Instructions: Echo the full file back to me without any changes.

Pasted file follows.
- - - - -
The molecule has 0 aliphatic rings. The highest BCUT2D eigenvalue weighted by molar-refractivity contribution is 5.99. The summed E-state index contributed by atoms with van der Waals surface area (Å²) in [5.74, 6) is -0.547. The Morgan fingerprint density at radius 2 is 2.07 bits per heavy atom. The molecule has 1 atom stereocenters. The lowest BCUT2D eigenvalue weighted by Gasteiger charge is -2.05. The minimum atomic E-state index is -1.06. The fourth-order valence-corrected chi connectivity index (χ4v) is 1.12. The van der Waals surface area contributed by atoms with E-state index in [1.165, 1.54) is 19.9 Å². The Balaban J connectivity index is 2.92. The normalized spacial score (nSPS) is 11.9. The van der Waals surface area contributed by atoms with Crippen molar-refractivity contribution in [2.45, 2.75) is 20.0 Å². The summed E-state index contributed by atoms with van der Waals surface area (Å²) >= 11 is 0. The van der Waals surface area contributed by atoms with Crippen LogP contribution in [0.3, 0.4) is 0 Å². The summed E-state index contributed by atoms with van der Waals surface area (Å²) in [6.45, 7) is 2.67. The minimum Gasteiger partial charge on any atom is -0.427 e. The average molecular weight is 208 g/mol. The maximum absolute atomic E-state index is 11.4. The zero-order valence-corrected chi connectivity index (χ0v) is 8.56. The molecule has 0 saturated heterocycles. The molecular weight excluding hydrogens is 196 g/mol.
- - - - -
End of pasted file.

The molecule has 0 aliphatic rings. The highest BCUT2D eigenvalue weighted by molar-refractivity contribution is 5.99. The summed E-state index contributed by atoms with van der Waals surface area (Å²) in [5.74, 6) is -0.547. The Morgan fingerprint density at radius 2 is 2.07 bits per heavy atom. The molecule has 1 atom stereocenters. The lowest BCUT2D eigenvalue weighted by Gasteiger charge is -2.05. The minimum atomic E-state index is -1.06. The fourth-order valence-corrected chi connectivity index (χ4v) is 1.12. The van der Waals surface area contributed by atoms with E-state index in [1.165, 1.54) is 19.9 Å². The Balaban J connectivity index is 2.92. The normalized spacial score (nSPS) is 11.9. The van der Waals surface area contributed by atoms with Crippen molar-refractivity contribution in [2.45, 2.75) is 20.0 Å². The summed E-state index contributed by atoms with van der Waals surface area (Å²) >= 11 is 0. The van der Waals surface area contributed by atoms with Crippen LogP contribution in [0.3, 0.4) is 0 Å². The summed E-state index contributed by atoms with van der Waals surface area (Å²) in [6.45, 7) is 2.67. The minimum Gasteiger partial charge on any atom is -0.427 e. The average molecular weight is 208 g/mol. The maximum absolute atomic E-state index is 11.4. The zero-order valence-corrected chi connectivity index (χ0v) is 8.56. The molecule has 0 saturated heterocycles. The molecular weight excluding hydrogens is 196 g/mol.